The backlash against Alabama's tough new immigration law intensified on Friday as several civil rights groups sued to try and overturn legislation, calling it the most extreme in the nation. Are they correct?
The Alabama immigration law continues a wave of states passing stringent new immigration laws that began when Arizona enacted legislation that would have allowed police officers to detain anyone who appeared to be an undocumented immigrant and demand papers. It was immediately controversial, with critics warning that it legitimized racial profiling and created a climate of fear -- President Obama said it undermine[d] basic notions of fairness and Cardinal Roger Mahoney of Los Angeles likened it to Nazism.
Alabama's immigration law takes all of that several steps further. In addition to empowering law enforcement officers to arrest anyone they suspect of being in the country illegally, the law would make it more difficult for immigrant children to attend school by requiring schools to verify the status of both children seeking to enroll and their parents. The lawsuit contends that this is unconstitutional, citing U.S. Supreme Court precedent and the constitution's Equal Protection Clause, which stipulates that no state shall ... deny to any person within its jurisdiction the equal protection of the laws.
The law also makes it a crime for landlord to rent property to undocumented immigrants. Opponents of the Alabama immigration law argue landlords will be reluctant to provide housing to immigrants if they are fearful of legal repercussions.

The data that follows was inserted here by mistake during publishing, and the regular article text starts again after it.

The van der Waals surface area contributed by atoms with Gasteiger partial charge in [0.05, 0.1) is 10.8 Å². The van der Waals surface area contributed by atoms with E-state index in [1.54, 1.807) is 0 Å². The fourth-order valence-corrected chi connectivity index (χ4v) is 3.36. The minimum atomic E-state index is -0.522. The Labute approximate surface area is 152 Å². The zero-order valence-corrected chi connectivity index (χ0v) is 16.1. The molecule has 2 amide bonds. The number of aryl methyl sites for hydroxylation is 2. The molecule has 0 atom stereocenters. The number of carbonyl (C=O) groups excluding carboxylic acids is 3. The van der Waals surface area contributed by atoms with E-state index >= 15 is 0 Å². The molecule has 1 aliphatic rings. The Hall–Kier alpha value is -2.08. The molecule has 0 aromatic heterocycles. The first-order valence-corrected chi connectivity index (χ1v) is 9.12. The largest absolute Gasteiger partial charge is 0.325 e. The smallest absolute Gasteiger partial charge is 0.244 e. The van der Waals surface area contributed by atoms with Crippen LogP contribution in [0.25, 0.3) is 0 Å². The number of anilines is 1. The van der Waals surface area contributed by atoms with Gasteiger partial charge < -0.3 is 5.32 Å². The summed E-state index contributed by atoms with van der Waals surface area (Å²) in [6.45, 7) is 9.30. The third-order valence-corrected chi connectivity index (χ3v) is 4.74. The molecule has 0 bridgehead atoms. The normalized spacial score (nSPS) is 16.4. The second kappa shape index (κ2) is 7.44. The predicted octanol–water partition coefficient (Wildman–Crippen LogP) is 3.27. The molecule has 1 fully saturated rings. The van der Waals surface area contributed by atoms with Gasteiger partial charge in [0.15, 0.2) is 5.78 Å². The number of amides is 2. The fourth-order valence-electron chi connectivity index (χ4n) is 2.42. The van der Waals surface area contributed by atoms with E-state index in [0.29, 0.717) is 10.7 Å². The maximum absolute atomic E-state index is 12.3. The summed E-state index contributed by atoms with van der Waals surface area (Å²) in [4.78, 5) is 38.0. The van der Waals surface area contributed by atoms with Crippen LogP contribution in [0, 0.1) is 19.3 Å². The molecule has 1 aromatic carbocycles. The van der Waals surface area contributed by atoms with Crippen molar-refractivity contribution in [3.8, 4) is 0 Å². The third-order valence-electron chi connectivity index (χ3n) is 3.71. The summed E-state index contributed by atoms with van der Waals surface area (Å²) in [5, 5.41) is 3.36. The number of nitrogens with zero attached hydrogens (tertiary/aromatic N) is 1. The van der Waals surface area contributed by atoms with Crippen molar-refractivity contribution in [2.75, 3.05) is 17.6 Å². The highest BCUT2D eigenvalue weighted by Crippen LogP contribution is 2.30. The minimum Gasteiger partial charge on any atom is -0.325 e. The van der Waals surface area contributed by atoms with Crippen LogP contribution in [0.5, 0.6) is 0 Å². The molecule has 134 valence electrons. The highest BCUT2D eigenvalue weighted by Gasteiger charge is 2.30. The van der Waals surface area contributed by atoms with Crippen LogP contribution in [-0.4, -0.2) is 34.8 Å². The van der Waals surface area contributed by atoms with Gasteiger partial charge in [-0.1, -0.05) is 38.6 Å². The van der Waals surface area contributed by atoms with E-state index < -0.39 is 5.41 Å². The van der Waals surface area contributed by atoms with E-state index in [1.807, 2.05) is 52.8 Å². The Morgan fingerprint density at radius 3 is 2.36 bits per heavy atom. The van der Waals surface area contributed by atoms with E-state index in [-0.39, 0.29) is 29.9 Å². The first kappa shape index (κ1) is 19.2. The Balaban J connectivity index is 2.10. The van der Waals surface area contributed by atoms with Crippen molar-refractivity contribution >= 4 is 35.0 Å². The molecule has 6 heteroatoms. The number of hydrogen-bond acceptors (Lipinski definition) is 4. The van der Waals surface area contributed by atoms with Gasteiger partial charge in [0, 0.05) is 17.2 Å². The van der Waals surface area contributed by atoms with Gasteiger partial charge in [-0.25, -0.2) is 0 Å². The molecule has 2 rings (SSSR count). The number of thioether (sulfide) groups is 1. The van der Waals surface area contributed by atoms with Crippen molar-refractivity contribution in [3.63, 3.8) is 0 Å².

We are very fearful that landlords will start to discriminate, because if there's any question about a person, the landlord will want to err on the side of not going to jail, the Southern Poverty Law Center's Sam Brooke told Salon.
The Alabama immigration also resonates deeply with the state's past by conjuring specters of the discrimination against African-Americans. Church leaders have become some of the most active forces mobilizing against the law, impelled partially by a sense that they failed to play an active role when police were brutally cracking down on black protestors.
Among the law's other provisions are a ban on transporting or harboring undocumented immigrants and a measure requiring employers to use E-Verify, a system that determines the status of new hires cross referenceing them against a database maintained by Immigration and Customs Enforcement.
This is of special concern to mixed status families - children could be arrested for transporting their undocumented parents, for example, the National Immigration Forum's Ali Noorani said. It can also impact churches who are 'transporting' immigrants to church or are providing any services that may be considered as 'harboring.'